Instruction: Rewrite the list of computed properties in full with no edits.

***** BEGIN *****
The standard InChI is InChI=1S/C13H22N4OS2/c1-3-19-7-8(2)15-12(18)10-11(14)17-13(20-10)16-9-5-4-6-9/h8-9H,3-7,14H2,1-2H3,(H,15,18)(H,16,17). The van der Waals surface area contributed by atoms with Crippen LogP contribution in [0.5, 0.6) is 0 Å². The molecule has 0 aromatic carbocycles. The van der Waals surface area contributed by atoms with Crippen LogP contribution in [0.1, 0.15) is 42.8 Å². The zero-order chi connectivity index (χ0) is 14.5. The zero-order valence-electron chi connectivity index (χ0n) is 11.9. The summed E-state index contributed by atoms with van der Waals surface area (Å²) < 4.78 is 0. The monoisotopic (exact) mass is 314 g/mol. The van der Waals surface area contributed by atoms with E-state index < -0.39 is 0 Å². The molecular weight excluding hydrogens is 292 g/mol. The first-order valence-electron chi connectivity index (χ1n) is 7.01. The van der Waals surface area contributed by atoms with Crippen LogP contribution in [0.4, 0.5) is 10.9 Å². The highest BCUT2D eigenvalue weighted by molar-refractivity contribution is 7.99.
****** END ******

The standard InChI is InChI=1S/C13H22N4OS2/c1-3-19-7-8(2)15-12(18)10-11(14)17-13(20-10)16-9-5-4-6-9/h8-9H,3-7,14H2,1-2H3,(H,15,18)(H,16,17). The van der Waals surface area contributed by atoms with Crippen LogP contribution in [0.5, 0.6) is 0 Å². The molecule has 0 aromatic carbocycles. The van der Waals surface area contributed by atoms with Crippen LogP contribution in [0.1, 0.15) is 42.8 Å². The zero-order chi connectivity index (χ0) is 14.5. The zero-order valence-electron chi connectivity index (χ0n) is 11.9. The summed E-state index contributed by atoms with van der Waals surface area (Å²) < 4.78 is 0. The monoisotopic (exact) mass is 314 g/mol. The van der Waals surface area contributed by atoms with E-state index < -0.39 is 0 Å². The molecular weight excluding hydrogens is 292 g/mol. The first-order valence-electron chi connectivity index (χ1n) is 7.01. The van der Waals surface area contributed by atoms with Crippen LogP contribution in [0.4, 0.5) is 10.9 Å². The highest BCUT2D eigenvalue weighted by molar-refractivity contribution is 7.99.